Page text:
The Remarkable Mr. Iyengar

Here are my notes from my Live talk on 6/20 to the Yogi Sadhana Facebook group.

Please take a look at the Divinely Feminine Wisdom workshop with Jann Ford on September 10th and my online course in How to Create a Course Like an Educator.

Hi so we’re going to talk today about the remarkable Mr. Iyengar

He has had much more impact on yoga world than we can discuss here, but I will focus on how he impacted the teaching tradition, and in particular the curriculum that he created.

I never studied with Iyengar myself. However, I’m connected to Iyengar through 3 different teachers. Erich Schiffmann and John Schumacher both of them were early teachers that Iyengar trained in a small group setting before he developed his formal teacher training. Bob Glickstein also trained with, I believe after it was more of a structured teacher training program. We’ll talk about that teacher trainer program later on.

Iyengar was born in 1918; he died in 2014 at the age of 96. He was of Brahmin caste meaning he was a member of the Priestly caste. Although he was in a high-caste his family was not wealthy. His father died when he was 9 years old and there were a total of 10 living children for his mother to care for. He was born before antibiotics were available and was sickly as a child. When Iyengar was 15 years old, his brother-in-law Pattabhi Jois took him to the Mysore Palace thinking that it would improve his health. At the Mysore palace he learned yoga from Krishnamacharya. Although we know Krishnamacharya as the father of modern yoga he was not only a master of the physical postures, he was also a knowledgeable ayurvedic doctor. In an interview with the BBC that you can watch on YouTube Iyengar relates that Krishnamacharya became a surrogate father to him. He also talks about the brutal teaching methods that Krishnamacharya used. Iyengar said that he would deprive him of food until he could perform the postures correctly. So when we talk about our great teaching tradition, we do need to be aware that some of the traditional teaching methods came out of another time and place.

At the age of 18 after only 3 years of study Iyengar was sent to Pune India to open his own yoga studio –  not because he was the best student but because he spoke English. Iyengar claims he was not very skillful at this point. However if you look at videos on YouTube of Iyengar and Krishnamacharya, it clear that he was really quite physically accomplished at a young age. Iyengar says that he practiced for hours on his own to teach himself the yoga postures. He also talks in the BBC interview of how he improved upon Krishnamacharya teaching methods.

Erich and many other teachers will talk about how Iyengar would hit them to correct their poses and I’ve seen the footage of that in a movie that was shared when Iyengar toured the United States. During that tour, he said that these corrections were done out of love in order to help people know how to do the postures correctly.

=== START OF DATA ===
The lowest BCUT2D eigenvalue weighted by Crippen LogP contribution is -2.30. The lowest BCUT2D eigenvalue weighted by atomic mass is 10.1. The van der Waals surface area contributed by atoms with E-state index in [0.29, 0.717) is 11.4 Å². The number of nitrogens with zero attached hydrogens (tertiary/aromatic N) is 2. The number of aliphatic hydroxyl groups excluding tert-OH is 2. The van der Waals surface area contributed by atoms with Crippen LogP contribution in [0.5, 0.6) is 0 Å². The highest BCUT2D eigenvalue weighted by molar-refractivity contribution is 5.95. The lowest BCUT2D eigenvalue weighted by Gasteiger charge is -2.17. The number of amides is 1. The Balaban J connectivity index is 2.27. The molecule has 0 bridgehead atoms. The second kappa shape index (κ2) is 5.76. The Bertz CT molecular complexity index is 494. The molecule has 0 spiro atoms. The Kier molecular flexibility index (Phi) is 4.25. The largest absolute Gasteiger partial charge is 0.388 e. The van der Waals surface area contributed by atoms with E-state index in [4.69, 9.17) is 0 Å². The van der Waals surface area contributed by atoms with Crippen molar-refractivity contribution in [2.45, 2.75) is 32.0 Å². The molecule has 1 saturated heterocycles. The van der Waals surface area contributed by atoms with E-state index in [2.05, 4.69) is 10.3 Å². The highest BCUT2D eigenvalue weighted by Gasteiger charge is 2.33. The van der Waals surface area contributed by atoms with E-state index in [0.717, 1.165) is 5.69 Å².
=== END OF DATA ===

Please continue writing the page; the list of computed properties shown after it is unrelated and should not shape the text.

Iyengar’s personal practice was innovative and creative, but what he taught his students was how to create an exact copy of his own practice. He did not teach how to find the creative expression of that practice for yourself. Roger Cole, another Iyengar teacher, said that Iyengar always taught that his way was correct, but he was always changing what was the correct way of teaching a pose.

Because of his command of English, he was was involved in spreading yoga to the west.

Among other well known people, he taught Jiddu Krishnamurti and violinist Yehudi Menuhin. He taught the queen of Belgium to stand on her head. Through these connections to influential people in the in the west, he was enormously effective in spreading the practice of yoga all over the world.

Although he wrote some great books on yoga philosophy, he really stripped yoga down to just asana for the West. I saw him speak and he pretty much used asana and yoga interchangeably.

You can read Wikipedia for the rest of his life story. Here, I want to talk about what interests me that I do not see in many biographies.

To my mind, there are a couple of really great contributions that he made to yoga.

The first is the way he structured his yoga classes. He set up a complete curriculum. Currently In Iyengar yoga there are three levels. In level 1, students learn symmetrical postures such as mountain pose and spread leg forward fold. Inversions are introduced. Standing poses are the main focus. By the end of level one, a student should be able to sustain a headstand for 5 minutes away from the wall. In level 2, inversions, asymmetric postures, and backbends are given more attention. By the end of level 2, a student should be able to sustain a headstand for 10 minutes. In level 3, The student is moving into sustaining inversions for a long period of time and advanced backbends. They are doing arm balances.

What’s great about his program is that a student who wants to move up has a way to advance without moving into teacher training programs. A learner has a way to gauge their own progress and has a sense of where they are in their own learning. If you are in level 1 class still, you are still a beginner. If you are in level 3, you’re getting somewhere. When we look at the issues we have now about there being so many teacher training programs, I think we should look at his system as a model for a way to create an actual curriculum before the teacher training program.

The other thing he did that was really revolutionary was his teacher training system. He has very fine gradations of teachers in the system, and there are evaluations at every level of teacher. There are only a very few teachers who have the rank of master teacher. He created a system of life long learning.

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